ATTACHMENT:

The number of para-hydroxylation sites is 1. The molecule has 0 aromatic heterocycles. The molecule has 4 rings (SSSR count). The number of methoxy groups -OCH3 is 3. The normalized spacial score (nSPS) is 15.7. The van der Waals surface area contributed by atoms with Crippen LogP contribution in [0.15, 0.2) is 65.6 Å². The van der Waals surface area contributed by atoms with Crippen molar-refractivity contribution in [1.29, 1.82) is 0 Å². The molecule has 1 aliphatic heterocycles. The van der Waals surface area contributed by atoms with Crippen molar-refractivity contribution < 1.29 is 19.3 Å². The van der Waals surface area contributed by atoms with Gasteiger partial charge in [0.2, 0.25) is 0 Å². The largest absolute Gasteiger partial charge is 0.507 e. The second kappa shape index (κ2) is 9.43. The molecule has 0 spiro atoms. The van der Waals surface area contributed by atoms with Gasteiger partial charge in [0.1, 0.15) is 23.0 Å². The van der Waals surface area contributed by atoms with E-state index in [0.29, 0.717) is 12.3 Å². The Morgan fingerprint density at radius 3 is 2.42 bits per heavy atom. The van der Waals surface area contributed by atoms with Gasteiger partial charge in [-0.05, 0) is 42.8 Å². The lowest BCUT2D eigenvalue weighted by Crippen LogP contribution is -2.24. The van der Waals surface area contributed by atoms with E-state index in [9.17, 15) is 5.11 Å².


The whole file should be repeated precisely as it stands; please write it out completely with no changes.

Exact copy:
The number of para-hydroxylation sites is 1. The molecule has 0 aromatic heterocycles. The molecule has 4 rings (SSSR count). The number of methoxy groups -OCH3 is 3. The normalized spacial score (nSPS) is 15.7. The van der Waals surface area contributed by atoms with Crippen LogP contribution in [0.15, 0.2) is 65.6 Å². The van der Waals surface area contributed by atoms with Crippen molar-refractivity contribution in [1.29, 1.82) is 0 Å². The molecule has 1 aliphatic heterocycles. The van der Waals surface area contributed by atoms with Crippen molar-refractivity contribution < 1.29 is 19.3 Å². The van der Waals surface area contributed by atoms with Gasteiger partial charge in [0.2, 0.25) is 0 Å². The largest absolute Gasteiger partial charge is 0.507 e. The second kappa shape index (κ2) is 9.43. The molecule has 0 spiro atoms. The van der Waals surface area contributed by atoms with Gasteiger partial charge in [0.1, 0.15) is 23.0 Å². The van der Waals surface area contributed by atoms with E-state index in [0.29, 0.717) is 12.3 Å². The Morgan fingerprint density at radius 3 is 2.42 bits per heavy atom. The van der Waals surface area contributed by atoms with Gasteiger partial charge in [-0.05, 0) is 42.8 Å². The lowest BCUT2D eigenvalue weighted by Crippen LogP contribution is -2.24. The van der Waals surface area contributed by atoms with E-state index in [9.17, 15) is 5.11 Å².